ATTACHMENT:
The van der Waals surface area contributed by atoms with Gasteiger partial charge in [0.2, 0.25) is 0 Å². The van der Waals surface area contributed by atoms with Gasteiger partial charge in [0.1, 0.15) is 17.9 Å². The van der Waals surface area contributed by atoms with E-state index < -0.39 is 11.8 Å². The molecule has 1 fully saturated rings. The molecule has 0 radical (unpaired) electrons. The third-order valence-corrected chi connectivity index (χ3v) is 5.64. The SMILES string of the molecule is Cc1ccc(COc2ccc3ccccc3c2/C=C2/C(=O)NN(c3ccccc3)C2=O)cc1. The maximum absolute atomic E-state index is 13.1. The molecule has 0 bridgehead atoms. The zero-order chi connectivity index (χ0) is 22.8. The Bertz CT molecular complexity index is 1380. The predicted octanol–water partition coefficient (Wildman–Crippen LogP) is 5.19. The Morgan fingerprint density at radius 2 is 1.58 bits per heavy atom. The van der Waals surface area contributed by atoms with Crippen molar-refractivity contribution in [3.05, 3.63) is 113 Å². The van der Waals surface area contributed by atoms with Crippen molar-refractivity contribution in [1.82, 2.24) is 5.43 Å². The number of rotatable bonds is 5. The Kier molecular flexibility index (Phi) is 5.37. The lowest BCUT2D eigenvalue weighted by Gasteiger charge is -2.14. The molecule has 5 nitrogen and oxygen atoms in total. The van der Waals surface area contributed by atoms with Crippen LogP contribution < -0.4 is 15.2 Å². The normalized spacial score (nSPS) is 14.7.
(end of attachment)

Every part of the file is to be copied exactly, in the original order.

The van der Waals surface area contributed by atoms with Gasteiger partial charge in [0.2, 0.25) is 0 Å². The van der Waals surface area contributed by atoms with Gasteiger partial charge in [0.1, 0.15) is 17.9 Å². The van der Waals surface area contributed by atoms with E-state index < -0.39 is 11.8 Å². The molecule has 1 fully saturated rings. The molecule has 0 radical (unpaired) electrons. The third-order valence-corrected chi connectivity index (χ3v) is 5.64. The SMILES string of the molecule is Cc1ccc(COc2ccc3ccccc3c2/C=C2/C(=O)NN(c3ccccc3)C2=O)cc1. The maximum absolute atomic E-state index is 13.1. The molecule has 0 bridgehead atoms. The zero-order chi connectivity index (χ0) is 22.8. The Bertz CT molecular complexity index is 1380. The predicted octanol–water partition coefficient (Wildman–Crippen LogP) is 5.19. The Morgan fingerprint density at radius 2 is 1.58 bits per heavy atom. The van der Waals surface area contributed by atoms with Crippen molar-refractivity contribution in [3.05, 3.63) is 113 Å². The van der Waals surface area contributed by atoms with Crippen molar-refractivity contribution in [1.82, 2.24) is 5.43 Å². The number of rotatable bonds is 5. The Kier molecular flexibility index (Phi) is 5.37. The lowest BCUT2D eigenvalue weighted by Gasteiger charge is -2.14. The molecule has 5 nitrogen and oxygen atoms in total. The van der Waals surface area contributed by atoms with Crippen LogP contribution < -0.4 is 15.2 Å². The normalized spacial score (nSPS) is 14.7.